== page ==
The history of strategy games begins with boardgames like Chess, Go, and Backgammon. Early wargames were originally designed by military personnel so they could reenact historical battles and learn from them. With the rise of personal computing in the late 70s and early 80's, it was only a matter of time before games like these made a technological transition to computers.
The first computer strategy game, "Computer Bismarck," was a wargame released in 1980 by Strategic Simulations, Inc. It was based on the 1941 battle where British forces sank the Bismarck, a German battleship.
In 1983, Strategic Studies Group (SSG) published the first known 4X game, called "Reach for the Stars." It was released for Commodore 64 and the Apple II computer. Players began in their home star system, expanding by exploration, research, colonization, and conquest.
"Herzog Zwei," released in 1989 by Technosoft for the Sega Genesis, is widely thought to be the first real time strategy game.
In 1991, MicroProse published a 4X game called "Civilization." The game was designed primarily by Sid Meier, and its popularity quickly elevated him to fame. Civilization paved the way for the development of other 4X games, though RTS games would become more dominant during the 90s and 2000s. Several sequels to Civilization have been published, with the latest one, Civilization V, having been published in 2010.
"Dune II," a computer RTS game released by Westwood Studios in 1992, established a general format that the RTS subgenre continues to follow today. The commercial success of Dune II led Westwood to later develop the Command and Conquer series it is famous for.
"Warcraft: Orcs and Humans," was an RTS released by Blizzard Entertainment in 1994, and expanded on the RTS model Dune II had created. Players could control either the Orcs or the Humans. Both sides had to fight off roaming monsters, though these monsters could sometimes be conscripted and used.
1995 saw the development of two influential strategy games, "Heroes of Might and Magic: A Strategic Quest," and "Command and Conquer." Heroes of Might and Magic was a turn-based fantasy strategy game where players controlled an army of creatures and heroes. "Might and Magic Heroes VI," the latest release in the series, was published in 2011. Command and Conquer was an RTS game where players controlled one of two factions, the Global Defense Initiative (GDI) or the Brotherhood of Nod. Command and Conquer spawned many sequels and prequels, most of which have consistently performed well commercially.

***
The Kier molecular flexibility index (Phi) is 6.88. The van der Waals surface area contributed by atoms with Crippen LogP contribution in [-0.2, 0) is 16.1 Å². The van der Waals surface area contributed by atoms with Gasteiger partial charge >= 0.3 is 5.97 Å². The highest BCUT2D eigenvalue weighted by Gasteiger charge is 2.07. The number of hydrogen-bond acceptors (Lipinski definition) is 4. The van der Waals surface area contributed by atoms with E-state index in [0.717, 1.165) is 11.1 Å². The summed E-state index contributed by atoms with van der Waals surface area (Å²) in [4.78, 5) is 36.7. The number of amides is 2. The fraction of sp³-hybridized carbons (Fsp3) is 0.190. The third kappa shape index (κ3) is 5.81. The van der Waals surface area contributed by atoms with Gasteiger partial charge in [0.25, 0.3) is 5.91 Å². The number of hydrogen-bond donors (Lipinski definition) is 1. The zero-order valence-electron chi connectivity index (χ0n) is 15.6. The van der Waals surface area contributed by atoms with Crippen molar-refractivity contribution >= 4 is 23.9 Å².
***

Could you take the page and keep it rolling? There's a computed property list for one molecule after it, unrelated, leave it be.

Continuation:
"Age of Empires," an RTS that pictures the development of a civilization through various technological ages, was released in 1997. The first game was incredibly successful, and all the sequels have been successful to varying degrees, having sold over 20 million copies.
In 1998, Blizzard released "Starcraft," a highly acclaimed scifi RTS title. Starcraft quickly amassed a huge worldwide following, to the extent that it is considered a professional sport in South Korea.
"Delta Force," a tactical first person war simulation developed by NovaLogic, was also released in 1998. Delta Force featured mission-based gameplay that required players to complete certain objectives in order to advance. Many more Delta Force games have been published since the first one.
"America's Army," billed as one of the most realistic tactical first person war simulations ever developed, was released for free by the U.S. Army in 2002 as a recruitment initiative. Gameplay is designed for maximum realism, to the extent that players must receive in-game training before they can use certain weapons or access certain options. Version 2.0, called "America's Army: Special Forces," was released in 2003, and a version for Xbox was released in 2005. "America's Army 3" was released in 2009.
"Plants vs. Zombies," an arcade tower defense game, was released by Popcap Games in 2009. In this game, player set up different kinds of plants, each with different offensive or defensive abilities, in order to stop a horde of zombies from overrunning a yard.
III. Who Would Like These Games
Strategy and war games tend to appeal most to gamers from the ages of 12 and up. Depending on the game, they can require a great deal of time and thought, so it is unlikely that casual gamers will enjoy them.
Although strategy games can be fun in single player mode, they're most enjoyable when played with others. Competitive gamers can be sure to find a ready and willing community of opponents to pit their skills against.